Online textbooks aid students in the end

The Utah Student Association was recently criticized in Liz Carlston’s column for its “short-term” ideas on combating the excessive prices of textbooks (“Online textbooks hurt students in the end,” Sept. 3). While it is one thing to pursue a short-term end, it is quite another to make an anachronistic argument better suited to the time before the Internet was around. But this is precisely the type of thinking portrayed in Thursday’s opinion piece.
The argument: There is no reason to promote free textbooks because the publishers don’t want us to (I know, a shocker), professors won’t make any money and bookstores will go out of business. Welcome to the 21st century!

On the face of it, a certain part of the argument has some merit. Why would we take away a form of profit for professors who already do not make much money?
Unfortunately, most professors do not earn a significant profit on the textbooks they write. Certain “professors” (think Paul Krugman) make a killing off sales of their textbooks, but these are by far the exception. Ask a few of your professors if they are raking it in from textbook sales.

Don’t worry, MBA students and professors, management and finance textbooks are not our targeted curricula. We are directing our attention primarily to general education textbooks.
The state of the textbook industry is cause for concern. Textbooks have increased at twice the rate of inflation (6 percent) for the last two decades and constitute around 25 percent of educational costs for students at four-year institutions.

Five textbook companies control 80 percent of the textbook market, and they often do not even compete with each other. To say that students should not push a lower-cost (or no-cost) option to compete with this oligopolistic industry is like arguing that no company should try to compete with Wal-Mart simply because they have the superior product.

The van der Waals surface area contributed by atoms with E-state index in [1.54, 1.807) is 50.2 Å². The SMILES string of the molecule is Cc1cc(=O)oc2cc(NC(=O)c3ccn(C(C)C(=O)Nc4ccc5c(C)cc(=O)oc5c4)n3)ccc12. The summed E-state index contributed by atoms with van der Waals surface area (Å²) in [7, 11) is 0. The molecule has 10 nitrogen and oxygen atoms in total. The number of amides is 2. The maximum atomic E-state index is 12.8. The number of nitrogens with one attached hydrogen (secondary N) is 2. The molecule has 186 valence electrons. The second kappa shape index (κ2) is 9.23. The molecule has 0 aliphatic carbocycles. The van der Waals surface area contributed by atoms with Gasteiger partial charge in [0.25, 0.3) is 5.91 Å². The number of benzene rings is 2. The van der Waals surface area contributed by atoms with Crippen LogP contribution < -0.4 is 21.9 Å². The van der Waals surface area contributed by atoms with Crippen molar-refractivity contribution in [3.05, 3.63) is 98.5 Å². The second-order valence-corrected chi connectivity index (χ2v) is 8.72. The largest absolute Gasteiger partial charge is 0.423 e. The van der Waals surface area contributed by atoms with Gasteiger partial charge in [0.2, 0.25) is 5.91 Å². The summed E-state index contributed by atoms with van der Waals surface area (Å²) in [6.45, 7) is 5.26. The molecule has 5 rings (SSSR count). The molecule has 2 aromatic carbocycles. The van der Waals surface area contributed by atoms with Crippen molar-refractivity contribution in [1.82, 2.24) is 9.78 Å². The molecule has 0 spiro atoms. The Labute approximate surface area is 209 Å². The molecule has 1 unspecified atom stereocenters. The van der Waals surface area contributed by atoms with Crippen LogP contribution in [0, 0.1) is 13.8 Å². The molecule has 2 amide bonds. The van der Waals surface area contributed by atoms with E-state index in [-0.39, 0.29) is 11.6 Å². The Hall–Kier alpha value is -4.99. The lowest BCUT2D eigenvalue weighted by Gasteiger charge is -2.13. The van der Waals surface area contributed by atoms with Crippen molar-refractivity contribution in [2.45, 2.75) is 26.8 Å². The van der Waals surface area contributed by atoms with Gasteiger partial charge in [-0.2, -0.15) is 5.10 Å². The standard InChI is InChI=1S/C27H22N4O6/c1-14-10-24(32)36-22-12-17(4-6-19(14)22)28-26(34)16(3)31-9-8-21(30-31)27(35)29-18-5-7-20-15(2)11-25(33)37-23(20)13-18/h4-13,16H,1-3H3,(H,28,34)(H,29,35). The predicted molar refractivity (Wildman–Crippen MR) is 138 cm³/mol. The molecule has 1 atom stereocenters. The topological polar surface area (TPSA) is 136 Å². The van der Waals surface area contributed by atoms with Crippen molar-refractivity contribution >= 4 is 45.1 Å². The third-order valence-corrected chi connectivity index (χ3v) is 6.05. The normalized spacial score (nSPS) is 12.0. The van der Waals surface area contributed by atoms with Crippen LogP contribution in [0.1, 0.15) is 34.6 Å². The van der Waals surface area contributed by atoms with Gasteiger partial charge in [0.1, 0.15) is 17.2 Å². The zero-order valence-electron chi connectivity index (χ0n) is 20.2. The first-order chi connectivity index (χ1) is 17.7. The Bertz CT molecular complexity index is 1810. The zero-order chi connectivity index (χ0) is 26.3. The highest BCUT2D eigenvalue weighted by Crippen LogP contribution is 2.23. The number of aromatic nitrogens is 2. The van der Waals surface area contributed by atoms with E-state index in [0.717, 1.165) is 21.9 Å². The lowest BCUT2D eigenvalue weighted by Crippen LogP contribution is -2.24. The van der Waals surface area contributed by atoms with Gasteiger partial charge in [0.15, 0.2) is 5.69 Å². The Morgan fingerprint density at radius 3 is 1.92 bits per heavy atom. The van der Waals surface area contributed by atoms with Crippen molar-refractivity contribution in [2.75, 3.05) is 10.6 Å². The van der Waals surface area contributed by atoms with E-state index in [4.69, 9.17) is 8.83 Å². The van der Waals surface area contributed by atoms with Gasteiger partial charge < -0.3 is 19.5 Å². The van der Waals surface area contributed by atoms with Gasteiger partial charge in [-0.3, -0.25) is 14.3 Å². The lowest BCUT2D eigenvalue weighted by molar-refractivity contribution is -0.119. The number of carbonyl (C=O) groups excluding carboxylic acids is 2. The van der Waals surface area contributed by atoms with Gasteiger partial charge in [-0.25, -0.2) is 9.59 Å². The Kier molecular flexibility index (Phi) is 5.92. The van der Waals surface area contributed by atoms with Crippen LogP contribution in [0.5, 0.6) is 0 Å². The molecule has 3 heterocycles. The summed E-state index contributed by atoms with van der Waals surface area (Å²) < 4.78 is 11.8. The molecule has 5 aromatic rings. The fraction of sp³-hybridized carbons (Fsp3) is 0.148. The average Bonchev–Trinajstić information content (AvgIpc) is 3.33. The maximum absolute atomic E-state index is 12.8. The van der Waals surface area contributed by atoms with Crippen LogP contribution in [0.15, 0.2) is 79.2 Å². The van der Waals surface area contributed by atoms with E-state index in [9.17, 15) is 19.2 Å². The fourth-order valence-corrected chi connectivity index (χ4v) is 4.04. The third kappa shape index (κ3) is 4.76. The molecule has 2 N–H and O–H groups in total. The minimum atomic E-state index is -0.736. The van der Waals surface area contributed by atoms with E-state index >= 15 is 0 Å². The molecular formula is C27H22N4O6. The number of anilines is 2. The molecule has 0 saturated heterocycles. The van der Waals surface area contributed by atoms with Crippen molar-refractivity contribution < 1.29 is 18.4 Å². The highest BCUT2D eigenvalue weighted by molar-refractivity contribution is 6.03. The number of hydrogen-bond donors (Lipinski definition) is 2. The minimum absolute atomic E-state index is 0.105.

It was incredibly unfortunate that the author failed to look into the proposal that the USA is actually pursuing. We are searching for grant money and funding from various sources to pay nationally renowned authors to construct open-source textbooks that will be offered free online and at a significantly reduced price for a printed version (60 percent of students still tend to want printed copies). Professors will make plenty of money from sales of the printed version and supplemental material that will be sold separately. And we have talked to many professors who do support our initiative.

Finally, the author failed to mention the other parts of our proposal. We want administrators to adopt policies that push the equal-quality, low-cost option. We want professors to consider price when ordering textbooks and to provide a rationale if they choose the more expensive option. We want bookstores to band together to increase their purchasing power. We want administrators and professors to promote used textbooks, book rental, e-book, etc.

If this is short-term thinking, as students, we are guilty.

Andrew Jensen,
Director of Utah Student Association